ISRO’s Chandrayaan -2 has made yet another successful step in its journey of making a soft-landing on Moon. On 20th August 2019, Tuesday, Chandrayaan-2 successfully entered lunar orbit.
Chandrayaan-2 which was launched on 22nd July 2019 from Satish Dhawan Space Centre Second Launch Pad using Geosynchronous Satellite Launch Vehicle Mark III M-1 (GSLV Mark-III). The rocket was expected to launch on 15th July, however, due to some technical difficulty, it was rescheduled.
It entered the orbit on 9.30 Am. ISRO fired Chandrayaan-2’s liquid engine to achieve the major milestone. The liquid engine for kept ignited for about 1738 seconds. In the next stage, Vikram the Lander will separate from the orbiter on Sept 2.
The details of the operation were briefed by ISRO’s Chairman K Sivan, this morning when he addressed the media in a press conference after the successful event.
Now, to move on to the next step, the Vikram Lander will detach itself from the orbiter on September 2nd to continue its journey of making a soft landing on the lunar surface.
Before moving further into the mission, Chandrayaan-2 will complete 4 orbits manoeuvres of the moon and then it will place the spacecraft in its final position in the orbit. As explained by ISRO, these manoeuvres will enable the aircraft to enter its final orbit. This orbit passes over the lunar poles at a distance of 100 km from the surface. The South Lunar pole is the destined location for making the soft landing by Chandrayaan-2.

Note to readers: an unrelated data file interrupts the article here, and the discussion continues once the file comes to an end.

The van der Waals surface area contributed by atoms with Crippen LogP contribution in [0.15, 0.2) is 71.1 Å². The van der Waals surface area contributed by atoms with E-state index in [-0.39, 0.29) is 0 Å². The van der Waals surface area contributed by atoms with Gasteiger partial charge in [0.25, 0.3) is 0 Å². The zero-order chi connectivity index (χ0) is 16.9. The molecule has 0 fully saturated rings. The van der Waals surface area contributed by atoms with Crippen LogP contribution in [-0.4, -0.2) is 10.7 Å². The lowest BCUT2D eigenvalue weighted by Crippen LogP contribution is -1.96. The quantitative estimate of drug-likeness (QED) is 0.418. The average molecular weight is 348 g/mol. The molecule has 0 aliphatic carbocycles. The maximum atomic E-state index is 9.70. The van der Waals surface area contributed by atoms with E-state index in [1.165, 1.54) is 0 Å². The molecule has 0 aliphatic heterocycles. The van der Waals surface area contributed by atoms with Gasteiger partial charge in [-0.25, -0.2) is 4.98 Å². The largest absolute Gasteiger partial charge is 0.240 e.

As explained by ISRO, the next lunar-bound orbit manoeuvres are scheduled on 21st August Wednesday. It will begin somewhere between 12:30 pm and 1:30 pm.
The soft landing is expected to happen on 7th September 2019. Further, before the powered descent for making the soft landing on the lunar surface, the Vikram Lander will perform two more orbit manoeuvres around the moon. This is one of the most crucial steps in the success of the mission.
ISRO is continuously monitoring all the functions and systems onboard Chandrayaan-2 and it is reported that they all are functioning normally.
“The health of the spacecraft is being continuously monitored from the Mission Operations Complex (MOX) at ISRO Telemetry, Tracking and Command Network (ISTRAC) in Bengaluru with support from Indian Deep Space Network (IDSN) antennas at Bylalu, near Bengaluru. All the systems of Chandrayaan 2 are healthy.” ISRO said.
India’s 1st mission to Moon “Chandrayaan-1” was launched 11 years ago. It was responsible for discovering the presence of water on the moon. Now, India’s 2nd Mission to Moon “Chandrayaan-2” will be India’s first attempt to make a soft landing on the moon. It will rank India amongst one of the top 4 countries to have successfully made a soft landing on the lunar surface.